The Holy Sepulchre through time: A new video of virtual history

The folks at ATS/ proTerraSancta, the official NGO support arm of the Franciscan Custody of the Holy Land, have just come out with a new historical overview of the Church of the Holy Sepulchre in VIDEO form and employing computer graphics. This presentation goes several steps beyond the quick virtual tour of the present-day church which I alerted readers to in my previous post (September 2011).

The Byzantine inner atrium and the rock of Golgotha, viewed from the SE.

This present effort starts with today’s church and in 14 minutes takes the viewer back through time — all the way back: the 19th century modifications following a disastrous fire; the church of the Crusaders, which is what we mostly see today; the vast 4th century sacred complex of Constantine; the Late Roman pagan temple built by the Emperor Hadrian; and, finally, the original quarry-garden-cemetery of 33 AD! (To give you a sneak preview, I have included a couple of screen-snips here.) Especially if you’ve ever scratched your head over how Golgotha and the Tomb of Jesus’ resurrection might have wound up within the confines of this unique place, the Church of the Holy Sepulchre — or, if you’ve never really had occasion to think about it at all — then you should find the video instructive and perhaps challenging.

LINK to VIDEO: “Holy Sepulchre, a 3D-journey back in time”

OR watch on YouTube HERE

In the Temple complex of Hadrian, pagan statues covered the places of the Tomb (left) and Golgotha (right), according to the Church Fathers

A few caveats, based on my own reading and research: First, being Catholics, they make much of the Finding of the True Cross (which I regard as pious legend), therefore in every period they have to have a crypt beneath the church or a “cistern” where the crosses were deposited and later found. However, the crypt we know today I think is widely regarded not to have existed in the Byzantine complex, plus I know of no evidence that it was ever a cistern — it is simply the deepest part of the ancient quarry that underlies much of the church.

Other (mostly) minor points: The main columns of the Byzantine rotunda do not look right to me –not tall enough; related to this: in the same scene, the Rotunda’s multiple upper galleries are quite conjectural. As for the Byzantine basilica — and these departures I judge a bit more glaring — it seems some clear archaeological evidence has been ignored: They show an external apse, whereas the modern soundings beneath the Katholicon, the very center of the present church, revealed an inscribed apse. Related to this, in the Byzantine triportico, the colonnaded inner atrium, the eastern portico is depicted as truncated — cut off — to allow for the basilica’s external apse. However, once again, the excavations there brought to light the stylobate (column-bearing foundation wall) of the portico, with an original column-base in situ, running right along the back (western) wall of the basilica, opposite the apse area, without apparent interruption.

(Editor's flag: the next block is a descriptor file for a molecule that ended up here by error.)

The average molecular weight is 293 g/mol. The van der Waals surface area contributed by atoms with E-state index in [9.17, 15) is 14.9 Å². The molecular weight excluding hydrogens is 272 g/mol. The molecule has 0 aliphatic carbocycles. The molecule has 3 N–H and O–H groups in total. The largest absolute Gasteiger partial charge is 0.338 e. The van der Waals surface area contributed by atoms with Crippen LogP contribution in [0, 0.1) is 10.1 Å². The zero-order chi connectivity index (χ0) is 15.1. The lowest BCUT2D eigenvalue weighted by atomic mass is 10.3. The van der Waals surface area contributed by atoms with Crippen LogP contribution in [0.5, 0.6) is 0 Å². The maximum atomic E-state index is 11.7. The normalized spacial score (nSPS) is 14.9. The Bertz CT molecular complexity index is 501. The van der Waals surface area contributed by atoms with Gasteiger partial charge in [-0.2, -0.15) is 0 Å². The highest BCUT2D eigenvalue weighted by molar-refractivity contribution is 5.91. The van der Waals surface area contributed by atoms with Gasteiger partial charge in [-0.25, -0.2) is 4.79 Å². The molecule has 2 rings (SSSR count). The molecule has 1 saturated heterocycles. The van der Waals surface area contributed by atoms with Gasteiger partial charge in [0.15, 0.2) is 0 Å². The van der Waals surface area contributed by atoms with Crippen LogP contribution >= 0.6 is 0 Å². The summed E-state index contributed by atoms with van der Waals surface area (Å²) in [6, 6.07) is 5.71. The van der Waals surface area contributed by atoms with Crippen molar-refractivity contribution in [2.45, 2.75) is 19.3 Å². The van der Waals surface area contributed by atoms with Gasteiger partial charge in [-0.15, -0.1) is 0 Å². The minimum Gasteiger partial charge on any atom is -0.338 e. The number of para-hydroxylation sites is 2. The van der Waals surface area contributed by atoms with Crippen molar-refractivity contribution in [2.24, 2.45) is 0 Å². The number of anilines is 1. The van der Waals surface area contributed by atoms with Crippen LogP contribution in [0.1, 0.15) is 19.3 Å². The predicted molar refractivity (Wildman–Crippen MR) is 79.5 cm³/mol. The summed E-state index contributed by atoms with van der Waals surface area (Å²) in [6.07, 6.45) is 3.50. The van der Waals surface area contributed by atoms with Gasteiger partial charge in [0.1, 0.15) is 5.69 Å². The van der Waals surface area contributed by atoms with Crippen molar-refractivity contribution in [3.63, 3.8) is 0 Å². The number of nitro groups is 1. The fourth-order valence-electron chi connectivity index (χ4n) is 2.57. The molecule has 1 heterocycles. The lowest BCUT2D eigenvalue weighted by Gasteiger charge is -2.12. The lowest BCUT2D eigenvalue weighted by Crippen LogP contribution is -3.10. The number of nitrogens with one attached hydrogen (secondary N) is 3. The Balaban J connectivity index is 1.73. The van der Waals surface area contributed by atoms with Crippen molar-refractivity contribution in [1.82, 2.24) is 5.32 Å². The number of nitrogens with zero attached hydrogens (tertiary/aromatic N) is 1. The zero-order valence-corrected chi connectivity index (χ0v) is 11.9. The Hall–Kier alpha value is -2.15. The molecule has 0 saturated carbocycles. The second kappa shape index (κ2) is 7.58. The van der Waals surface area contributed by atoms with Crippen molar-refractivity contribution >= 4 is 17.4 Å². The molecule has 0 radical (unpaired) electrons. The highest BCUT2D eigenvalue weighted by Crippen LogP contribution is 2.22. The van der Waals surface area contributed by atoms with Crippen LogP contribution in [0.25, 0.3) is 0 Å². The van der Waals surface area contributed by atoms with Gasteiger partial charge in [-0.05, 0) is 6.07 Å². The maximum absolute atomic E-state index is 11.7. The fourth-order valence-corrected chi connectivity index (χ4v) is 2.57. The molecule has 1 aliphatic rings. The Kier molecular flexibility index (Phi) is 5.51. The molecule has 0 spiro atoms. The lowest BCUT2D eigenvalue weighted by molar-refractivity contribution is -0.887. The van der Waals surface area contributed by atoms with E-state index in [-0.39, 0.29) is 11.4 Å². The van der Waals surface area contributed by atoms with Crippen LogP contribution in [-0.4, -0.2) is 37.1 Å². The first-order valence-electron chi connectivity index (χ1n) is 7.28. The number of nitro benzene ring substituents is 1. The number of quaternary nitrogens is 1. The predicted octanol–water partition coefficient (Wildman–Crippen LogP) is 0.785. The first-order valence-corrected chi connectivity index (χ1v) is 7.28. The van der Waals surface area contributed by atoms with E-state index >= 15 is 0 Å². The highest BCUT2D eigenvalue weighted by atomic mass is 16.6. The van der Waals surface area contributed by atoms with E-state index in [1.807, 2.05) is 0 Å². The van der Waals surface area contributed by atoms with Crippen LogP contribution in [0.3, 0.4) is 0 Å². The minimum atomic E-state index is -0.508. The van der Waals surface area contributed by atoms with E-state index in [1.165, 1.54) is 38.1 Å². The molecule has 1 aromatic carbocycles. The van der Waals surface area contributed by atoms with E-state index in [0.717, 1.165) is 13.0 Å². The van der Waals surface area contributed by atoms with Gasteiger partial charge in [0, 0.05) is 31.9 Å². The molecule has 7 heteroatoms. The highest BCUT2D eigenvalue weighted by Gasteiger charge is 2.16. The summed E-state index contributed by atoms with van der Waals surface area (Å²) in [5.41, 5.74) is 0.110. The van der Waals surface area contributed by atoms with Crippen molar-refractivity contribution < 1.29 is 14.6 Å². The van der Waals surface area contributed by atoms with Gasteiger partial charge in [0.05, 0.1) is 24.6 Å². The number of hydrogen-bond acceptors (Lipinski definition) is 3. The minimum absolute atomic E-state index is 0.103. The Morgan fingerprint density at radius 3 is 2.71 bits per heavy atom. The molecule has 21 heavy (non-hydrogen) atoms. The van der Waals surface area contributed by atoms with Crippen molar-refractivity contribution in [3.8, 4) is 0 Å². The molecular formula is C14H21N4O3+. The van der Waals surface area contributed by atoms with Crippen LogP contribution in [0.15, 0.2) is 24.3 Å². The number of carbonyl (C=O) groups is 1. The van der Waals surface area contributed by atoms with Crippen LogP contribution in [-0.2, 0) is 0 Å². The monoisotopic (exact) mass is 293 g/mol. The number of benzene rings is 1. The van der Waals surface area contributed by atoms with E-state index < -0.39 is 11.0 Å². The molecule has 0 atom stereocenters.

In the Roman period reconstruction, the Hadrianic temple likewise represents a lot of guesswork — there really were not enough traces of it found to suggest its size, shape or placement with any degree of certainty. Dr. Shimon Gibson, for one, considers many of the Late Roman remains as consolidation walls, intended to contain fill material and provide a solid platform for whatever was built above. Nevertheless, the artists had to depict the temple and I can’t really fault them. About the 1st century setting of Golgotha and the Tomb: I can’t help thinking it looked more like what it was — a disused and partially filled-in quarry, with more vertical expression and exposed rock surfaces. But, again, it’s an interpretation.

Two quirky things: at 3:00 into the video the omphalos, the “navel” of the world, bounces in, in a rather whimsical fashion, to take its place in the Crusader church plan! And, at about 12:20, on Holy Saturday 2,000 years ago, the sun traverses the sky from west to east! — watch the shadows. Apart from these (picky?) observations, the video overall really is a valuable tool and a wonderful aid in visualizing how the ancient site, and then the structures built upon it, evolved over time.

If you resonate to this sort of thing, here are two other resources you may find of interest: One is the recently published book The New Pilgrim’s Guide to the Holy Sepulchre which is published by the same folks and makes use of some of the same computer graphics; it is viewable on-line HERE, plus copies are available in Jerusalem from the Christian Information Center inside Jaffa Gate. Secondly, some may find my overview of the Holy Sepulchre of some value; you can launch the PDF file via “My Articles” on this web-log.

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